Code Name: Verity by Elizabeth Wein


[Publisher’s Review]

Oct. 11th, 1943-A British spy plane crashes in Nazi-occupied France. Its pilot and passenger are best friends. One of the girls has a chance at survival. The other has lost the game before it’s barely begun.

When “Verity” is arrested by the Gestapo, she’s sure she doesn’t stand a chance. As a secret agent captured in enemy territory, she’s living a spy’s worst nightmare. Her Nazi interrogators give her a simple choice: reveal her mission or face a grisly execution.

As she intricately weaves her confession, Verity uncovers her past, how she became friends with the pilot Maddie, and why she left Maddie in the wrecked fuselage of their plane. On each new scrap of paper, Verity battles for her life, confronting her views on courage, failure and her desperate hope to make it home. But will trading her secrets be enough to save her from the enemy?

[My Review with Spoilers]

By the end of this book, I was so invested in the story, I was practically praying that Queenie and Maddie would make it out of France alive. This tale of friendship and valour, set in WW II, is beautifully crafted. The dual narratives of Queenie and Maddie are interwoven with various historical references and facts.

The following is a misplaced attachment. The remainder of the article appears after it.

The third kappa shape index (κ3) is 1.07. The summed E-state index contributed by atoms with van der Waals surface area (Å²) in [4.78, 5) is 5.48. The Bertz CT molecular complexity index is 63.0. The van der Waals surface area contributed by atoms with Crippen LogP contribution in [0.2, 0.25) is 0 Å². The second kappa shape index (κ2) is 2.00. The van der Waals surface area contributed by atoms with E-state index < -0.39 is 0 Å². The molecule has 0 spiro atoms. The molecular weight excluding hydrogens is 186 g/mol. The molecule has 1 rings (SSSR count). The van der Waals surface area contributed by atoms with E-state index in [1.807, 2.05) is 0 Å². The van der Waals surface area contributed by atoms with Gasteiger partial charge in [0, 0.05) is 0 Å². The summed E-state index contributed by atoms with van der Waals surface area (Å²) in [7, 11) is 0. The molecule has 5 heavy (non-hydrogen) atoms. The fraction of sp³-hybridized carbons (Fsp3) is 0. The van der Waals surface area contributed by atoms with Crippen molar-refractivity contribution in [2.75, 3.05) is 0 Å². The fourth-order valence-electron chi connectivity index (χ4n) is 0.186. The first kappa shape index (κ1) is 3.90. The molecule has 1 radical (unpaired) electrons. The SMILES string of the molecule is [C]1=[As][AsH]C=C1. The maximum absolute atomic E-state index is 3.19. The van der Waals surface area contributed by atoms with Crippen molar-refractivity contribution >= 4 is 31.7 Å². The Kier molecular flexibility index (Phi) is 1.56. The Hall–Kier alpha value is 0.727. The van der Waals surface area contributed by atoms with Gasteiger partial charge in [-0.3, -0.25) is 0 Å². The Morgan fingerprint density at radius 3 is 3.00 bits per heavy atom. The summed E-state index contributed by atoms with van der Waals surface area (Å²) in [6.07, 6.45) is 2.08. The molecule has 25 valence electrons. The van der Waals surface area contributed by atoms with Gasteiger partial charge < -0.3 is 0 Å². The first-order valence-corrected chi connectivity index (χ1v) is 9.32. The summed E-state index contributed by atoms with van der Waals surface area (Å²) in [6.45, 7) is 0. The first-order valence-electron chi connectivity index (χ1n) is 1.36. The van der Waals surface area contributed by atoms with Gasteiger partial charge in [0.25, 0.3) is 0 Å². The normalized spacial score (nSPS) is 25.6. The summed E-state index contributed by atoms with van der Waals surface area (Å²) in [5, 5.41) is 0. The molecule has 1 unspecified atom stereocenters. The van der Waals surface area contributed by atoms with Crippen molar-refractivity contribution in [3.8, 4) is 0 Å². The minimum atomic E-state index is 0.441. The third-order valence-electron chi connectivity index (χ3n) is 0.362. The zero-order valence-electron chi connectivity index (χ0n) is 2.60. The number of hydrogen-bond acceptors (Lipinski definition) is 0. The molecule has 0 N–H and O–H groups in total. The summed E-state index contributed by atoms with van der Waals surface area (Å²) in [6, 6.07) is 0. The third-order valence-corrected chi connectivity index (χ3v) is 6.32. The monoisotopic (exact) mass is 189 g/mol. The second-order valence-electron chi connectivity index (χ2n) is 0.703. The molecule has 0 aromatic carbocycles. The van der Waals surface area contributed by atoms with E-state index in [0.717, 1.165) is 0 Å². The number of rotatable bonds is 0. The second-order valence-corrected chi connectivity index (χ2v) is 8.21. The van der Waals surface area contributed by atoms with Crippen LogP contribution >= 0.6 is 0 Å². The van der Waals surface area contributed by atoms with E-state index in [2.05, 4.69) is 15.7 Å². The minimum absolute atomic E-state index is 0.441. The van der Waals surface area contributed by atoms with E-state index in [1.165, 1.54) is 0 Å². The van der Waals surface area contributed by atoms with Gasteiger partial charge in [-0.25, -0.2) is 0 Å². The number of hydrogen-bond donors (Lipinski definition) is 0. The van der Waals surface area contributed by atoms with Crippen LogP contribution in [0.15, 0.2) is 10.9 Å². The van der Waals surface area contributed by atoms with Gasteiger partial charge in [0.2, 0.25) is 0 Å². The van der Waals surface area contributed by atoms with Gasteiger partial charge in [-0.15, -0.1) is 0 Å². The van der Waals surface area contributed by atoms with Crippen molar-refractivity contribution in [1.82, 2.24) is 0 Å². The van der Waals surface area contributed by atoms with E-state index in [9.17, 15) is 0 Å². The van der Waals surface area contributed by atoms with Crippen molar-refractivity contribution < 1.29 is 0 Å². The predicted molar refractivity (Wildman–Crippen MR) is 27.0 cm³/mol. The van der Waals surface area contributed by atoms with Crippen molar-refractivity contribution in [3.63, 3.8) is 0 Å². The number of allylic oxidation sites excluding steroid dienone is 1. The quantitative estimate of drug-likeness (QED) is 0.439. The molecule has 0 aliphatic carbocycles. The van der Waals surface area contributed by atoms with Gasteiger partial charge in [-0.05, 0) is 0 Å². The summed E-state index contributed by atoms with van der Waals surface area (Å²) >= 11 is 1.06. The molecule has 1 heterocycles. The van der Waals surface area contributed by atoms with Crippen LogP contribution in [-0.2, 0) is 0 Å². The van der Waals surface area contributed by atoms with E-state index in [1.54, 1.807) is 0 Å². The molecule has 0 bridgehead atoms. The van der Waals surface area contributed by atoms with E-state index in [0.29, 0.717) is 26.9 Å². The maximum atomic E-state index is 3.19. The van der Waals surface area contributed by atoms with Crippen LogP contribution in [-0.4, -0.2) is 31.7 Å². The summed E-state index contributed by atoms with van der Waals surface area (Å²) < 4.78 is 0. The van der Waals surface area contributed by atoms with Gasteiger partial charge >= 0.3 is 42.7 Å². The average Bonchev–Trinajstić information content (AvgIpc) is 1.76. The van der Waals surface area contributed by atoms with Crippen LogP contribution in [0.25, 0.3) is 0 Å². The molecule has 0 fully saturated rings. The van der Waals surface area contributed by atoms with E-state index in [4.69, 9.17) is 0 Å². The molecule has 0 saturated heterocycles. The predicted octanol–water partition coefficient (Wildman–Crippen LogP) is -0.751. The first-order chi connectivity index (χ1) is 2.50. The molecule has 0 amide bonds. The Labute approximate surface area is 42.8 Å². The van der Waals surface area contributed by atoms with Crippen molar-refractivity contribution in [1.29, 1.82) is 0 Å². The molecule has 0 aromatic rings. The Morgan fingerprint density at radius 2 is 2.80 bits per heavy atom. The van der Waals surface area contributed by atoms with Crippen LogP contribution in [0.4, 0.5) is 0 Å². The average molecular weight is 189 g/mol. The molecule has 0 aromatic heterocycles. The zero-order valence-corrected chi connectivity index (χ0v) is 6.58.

The plot is in no way simple and the author proceeds to casually reveal many deceptions in the second half of the book. With the switch of perspective (from Queenie to Maddie) comes another version of a story that they partially experienced together.

Both Maddie and Queenie are admirable in their bravery but it’s their loyalty to each other that really impressed me. Long after Maddie is assumed to be dead, Queenie continues to mourn her and their intricate friendship. Her despair is described so fluently, it’s a tangible thing that can be felt by the reader. Especially in the beginning, her situation is very bleak as she has been imprisoned by the Gestapo in a musty hotel. Yet as the story progresses, my heart grew lighter because I began to realize that the author wasn’t planning on letting Queenie die in the hotel.

Maddie is the female pilot who flies the plane into France to drop off Queenie. Unable to land properly, she thoroughly wrecks the plane and later these photos of wreckage are shared with Queenie to prove that Maddie is indeed dead. Simply brilliant at flying all manner of aircraft, Maddie proves to be an adventurous soul.

As they share their fears over tea and bread, these two become inseparable and go to extreme lengths to keep each other alive. Brilliant and thought-provoking, Queenie’s accounts of the torture she experienced brought tears to my eyes as I forced myself to read on.

Although there is much pain and grief contained within the pages of this book – it is also an uplifting novel that reminds you never to give up hope.



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